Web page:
Former 49ers linebacker Chris Borland saved the 49ers from a potential public-relations mess.
Borland said in a national-television interview on Sunday morning that he will voluntarily return three-quarters of his $617,436 signing bonus – or $463,077.
Borland was asked on "Face the Nation" whether he had any regrets about his decision to walk away from the game.
"Absolutely not," Borland said. "To play one year, it's not a cash grab as I've been accused of. I'm paying back three-fourths of my signing bonus. I'm only taking the money I've earned."
Borland signed a mandatory four-year contract as a third-round draft pick last season. The 49ers had the rights to reclaim a pro-rated portion of the money after Borland voluntarily stepped away from the game after just one season.
Last week, Borland, 24, announced he would no longer play football, citing his concern that repeated head trauma will lead to long-term damage to his brain. He did not sustain a documented concussion in his rookie season, but he said a hit to his head on a routine drill in training camp triggered his ultimate decision to step away from the NFL.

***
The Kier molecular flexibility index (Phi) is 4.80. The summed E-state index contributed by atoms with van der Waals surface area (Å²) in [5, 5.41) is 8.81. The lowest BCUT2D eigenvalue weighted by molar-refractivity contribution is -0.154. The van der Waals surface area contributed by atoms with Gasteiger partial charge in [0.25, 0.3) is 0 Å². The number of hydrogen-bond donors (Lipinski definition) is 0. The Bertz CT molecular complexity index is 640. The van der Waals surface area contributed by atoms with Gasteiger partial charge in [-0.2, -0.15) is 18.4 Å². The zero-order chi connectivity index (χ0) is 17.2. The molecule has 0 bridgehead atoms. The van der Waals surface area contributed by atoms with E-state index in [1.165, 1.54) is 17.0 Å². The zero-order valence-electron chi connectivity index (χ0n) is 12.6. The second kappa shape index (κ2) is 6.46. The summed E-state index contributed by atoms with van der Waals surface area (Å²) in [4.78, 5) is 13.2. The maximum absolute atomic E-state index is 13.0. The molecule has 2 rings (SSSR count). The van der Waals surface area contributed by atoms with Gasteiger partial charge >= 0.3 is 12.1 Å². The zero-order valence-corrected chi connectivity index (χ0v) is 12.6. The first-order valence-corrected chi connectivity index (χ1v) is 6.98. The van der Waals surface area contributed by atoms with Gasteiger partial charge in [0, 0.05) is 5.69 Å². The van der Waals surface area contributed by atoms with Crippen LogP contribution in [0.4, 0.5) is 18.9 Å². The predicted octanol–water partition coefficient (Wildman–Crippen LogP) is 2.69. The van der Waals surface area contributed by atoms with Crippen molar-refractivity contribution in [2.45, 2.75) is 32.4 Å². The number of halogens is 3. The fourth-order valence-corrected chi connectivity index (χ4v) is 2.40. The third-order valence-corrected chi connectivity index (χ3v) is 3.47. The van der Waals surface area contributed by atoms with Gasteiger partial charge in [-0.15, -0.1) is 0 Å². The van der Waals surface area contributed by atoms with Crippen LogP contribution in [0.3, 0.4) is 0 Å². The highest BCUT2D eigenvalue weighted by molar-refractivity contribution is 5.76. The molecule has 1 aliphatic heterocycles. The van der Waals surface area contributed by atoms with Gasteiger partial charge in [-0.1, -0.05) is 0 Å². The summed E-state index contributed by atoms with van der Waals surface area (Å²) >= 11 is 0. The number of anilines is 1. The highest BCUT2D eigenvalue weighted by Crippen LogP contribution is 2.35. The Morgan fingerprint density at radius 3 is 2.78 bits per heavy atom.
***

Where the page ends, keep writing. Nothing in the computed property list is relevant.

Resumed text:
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Borland has a history degree from the University of Wisconsin. He said he plans to return to school and pursue a career in academics or business.
Many in the NFL expected the 49ers to reclaim a large portion of the signing bonus if Borland did not voluntarily give back the money because of the precedent it would set if the club allowed him to keep it. The 49ers were entitled to reclaim the money as part of the NFL's collective bargaining agreement.
“The 49ers drafted me, assuming I wanted to play more than one year,” Borland said last week on “CBS This Morning.” “At the time, I did, too. Things changed. They didn’t deserve to be undercut. And I didn’t want that to happen.”